Used Tactics

If employees in science management actively act in relation to the Third Mission of their universities and are in contact with other actors in the university, three approaches are particularly frequent, corresponding to the evaluation results of the interviews: Idealization, objectivity and, somewhat less frequent, bartering. Regardless of the specific tactic, most of the mentions of a tactic described the relationship to scientists (49 out of 65 mentions).
For the science managers, the behavior also depends on the respective relationship partner (Figure 3):
  • Idealization and objectivity are the most important tactics to influence scientists, and barter is also visible.
  • Objectivity, idealization and silence (in the sense of not passing on information) are of roughly equal importance to the university management, and other tactics have not been identified here either.
  • In relation to other science managers, bartering, objectivity and idealization are to be emphasized; in addition, individual cases of dominance, appeals and silence were found.
The use of micro-political tactics suggests that the predominant strategy of science managers is the moderator who applies idealization and objectivity and the second strategy, used less often, is the occasional player who uses barter trade to engage with other actors in the university. This stands in contrast to the assumption that the occasional player is the most common strategy.

Success of Tactics

According to their statements, science managers are mostly successful in their relationships with other actors, at least with some struggles (Figure 4). Thus, roughly half of the identified cases were described as either successful or successful with difficulty. This shall not conceal the fact that the successes were at the time achieved only with great effort, thus, include experiences of frustration, in which at least the result was right. The majority of the situations described as successful were the result of an objective approach, while barter and idealization were used less often. Since four other types of micro-politics have also been successful in individual cases, there are indications that although there may be a basic pattern for success, deviations from it may as well lead to success. Furthermore, in most cases, painstaking successes are based on the idealization of the Third Mission topic vis-à-vis the relationship partner.
In addition, the science managers frequently expressed tactics that they would potentially use if certain preconditions could be created and which they linked with great potential for success. There are no clearly favored tactics here, but it is noticeable that dominance and objectivity are more important here than in the other determinants of success. This indicates a desire for more power based on rules vis-à-vis scientists, at least for some science managers.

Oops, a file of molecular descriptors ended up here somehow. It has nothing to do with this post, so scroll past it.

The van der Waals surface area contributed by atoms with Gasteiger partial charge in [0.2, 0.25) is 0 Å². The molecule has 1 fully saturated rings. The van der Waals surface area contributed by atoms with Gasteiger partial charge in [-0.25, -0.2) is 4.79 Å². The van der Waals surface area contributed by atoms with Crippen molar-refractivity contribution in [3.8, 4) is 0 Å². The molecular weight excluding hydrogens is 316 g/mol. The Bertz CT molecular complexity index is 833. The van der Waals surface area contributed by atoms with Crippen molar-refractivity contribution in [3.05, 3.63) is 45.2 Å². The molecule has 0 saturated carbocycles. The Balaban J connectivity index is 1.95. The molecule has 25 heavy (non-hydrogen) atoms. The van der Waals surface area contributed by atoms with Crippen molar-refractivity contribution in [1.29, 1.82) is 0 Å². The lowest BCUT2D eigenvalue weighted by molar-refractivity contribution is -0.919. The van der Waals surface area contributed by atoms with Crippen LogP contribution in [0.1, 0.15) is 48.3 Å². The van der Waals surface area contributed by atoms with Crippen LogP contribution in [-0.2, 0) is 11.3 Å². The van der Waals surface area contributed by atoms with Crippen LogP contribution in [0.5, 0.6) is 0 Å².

Finally, there were cases in which the success of a tactic could not be generalized and was particularly case-dependent. Whether an approach led to the goal was, thus, either dependent on the circumstances, but more often on the specific person with whom one entered into a relationship. In most cases, this meant: The tactics were not successful, but the group of people obstructing success was limited. These experiences of failure were mostly made in the course of an attempt at idealization or in an attempt to make an exchange transaction.
To sum up, the results indicate that the ideal picture of an active and influential science manager cannot be confirmed entirely by the data. This will be discussed in the following section.

6. Discussion

The main aim of the study was to investigate whether science managers seized an opportunity for professionalization and improved standing inside the university by using their special role in the organization of Third Mission activities. The professionalization concept used here presupposes the acceptance of their field of expertise and more effective participation in related decision-making processes. It was assumed that their special role provides science managers with power resources that they play out in the relationship with other actors in the university when decisions are made.
Contrary to expectations, environmental relations did not play a major role in the power relations of science managers with their counterparts. They were mentioned frequently, but only rarely with regard to influencing other actors in the university, but rather in relations with external partners. In addition, the information about the university actors, i.e., their relationship capital, is more important than expected. The science managers, however, do not apply their power resources as consequently as the theoretical considerations suggested.
Instead of primarily using barter, coalitions, personal attraction or other more resolute power tactics, they usually act as moderators through objective or idealizing communication. Although the moderating behavior often proves to be effective in concrete problem solving, it reduces the chances of profiling oneself in power relations and of making capital from them for one’s own professional development. The most effective behavior proved to be between aggressive and cautious, namely, entering into barter transactions. However, self-perception, as a decisive actor, with its own views, which are enforced (e.g., through barter transactions) has, only become visible in a part of science management. More often, it seems, a self-perception, as a service provider for scientists and university management, is still present. The moderator is, hence, the most common player type, not the occasional player.